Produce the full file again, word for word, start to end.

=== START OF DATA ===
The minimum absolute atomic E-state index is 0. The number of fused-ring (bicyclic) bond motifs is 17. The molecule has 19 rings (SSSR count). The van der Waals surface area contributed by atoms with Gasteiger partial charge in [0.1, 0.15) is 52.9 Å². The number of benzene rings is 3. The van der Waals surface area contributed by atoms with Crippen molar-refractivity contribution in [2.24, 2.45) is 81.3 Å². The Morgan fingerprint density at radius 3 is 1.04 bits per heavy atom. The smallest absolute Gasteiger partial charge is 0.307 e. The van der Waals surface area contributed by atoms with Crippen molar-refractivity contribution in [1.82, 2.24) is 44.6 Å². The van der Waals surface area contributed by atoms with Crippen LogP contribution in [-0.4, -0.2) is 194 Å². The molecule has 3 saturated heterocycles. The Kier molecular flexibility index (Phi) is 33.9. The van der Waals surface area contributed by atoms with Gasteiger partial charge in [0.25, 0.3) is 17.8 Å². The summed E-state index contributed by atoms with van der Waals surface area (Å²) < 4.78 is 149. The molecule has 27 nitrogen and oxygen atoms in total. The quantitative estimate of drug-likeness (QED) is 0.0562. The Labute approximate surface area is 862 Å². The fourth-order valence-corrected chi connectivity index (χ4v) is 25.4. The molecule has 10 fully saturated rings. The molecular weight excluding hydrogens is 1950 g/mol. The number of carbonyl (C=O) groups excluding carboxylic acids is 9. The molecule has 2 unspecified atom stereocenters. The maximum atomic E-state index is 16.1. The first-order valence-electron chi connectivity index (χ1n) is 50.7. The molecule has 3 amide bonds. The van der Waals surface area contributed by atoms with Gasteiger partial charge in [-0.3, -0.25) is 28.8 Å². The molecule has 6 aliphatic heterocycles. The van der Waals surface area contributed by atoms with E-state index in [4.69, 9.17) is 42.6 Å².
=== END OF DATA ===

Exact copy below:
The minimum absolute atomic E-state index is 0. The number of fused-ring (bicyclic) bond motifs is 17. The molecule has 19 rings (SSSR count). The van der Waals surface area contributed by atoms with Gasteiger partial charge in [0.1, 0.15) is 52.9 Å². The number of benzene rings is 3. The van der Waals surface area contributed by atoms with Crippen molar-refractivity contribution in [2.24, 2.45) is 81.3 Å². The Morgan fingerprint density at radius 3 is 1.04 bits per heavy atom. The smallest absolute Gasteiger partial charge is 0.307 e. The van der Waals surface area contributed by atoms with Crippen molar-refractivity contribution in [1.82, 2.24) is 44.6 Å². The van der Waals surface area contributed by atoms with Crippen LogP contribution in [-0.4, -0.2) is 194 Å². The molecule has 3 saturated heterocycles. The Kier molecular flexibility index (Phi) is 33.9. The van der Waals surface area contributed by atoms with Gasteiger partial charge in [0.25, 0.3) is 17.8 Å². The summed E-state index contributed by atoms with van der Waals surface area (Å²) < 4.78 is 149. The molecule has 27 nitrogen and oxygen atoms in total. The quantitative estimate of drug-likeness (QED) is 0.0562. The Labute approximate surface area is 862 Å². The fourth-order valence-corrected chi connectivity index (χ4v) is 25.4. The molecule has 10 fully saturated rings. The molecular weight excluding hydrogens is 1950 g/mol. The number of carbonyl (C=O) groups excluding carboxylic acids is 9. The molecule has 2 unspecified atom stereocenters. The maximum atomic E-state index is 16.1. The first-order valence-electron chi connectivity index (χ1n) is 50.7. The molecule has 3 amide bonds. The van der Waals surface area contributed by atoms with Gasteiger partial charge in [-0.3, -0.25) is 28.8 Å². The molecule has 6 aliphatic heterocycles. The van der Waals surface area contributed by atoms with E-state index in [4.69, 9.17) is 42.6 Å².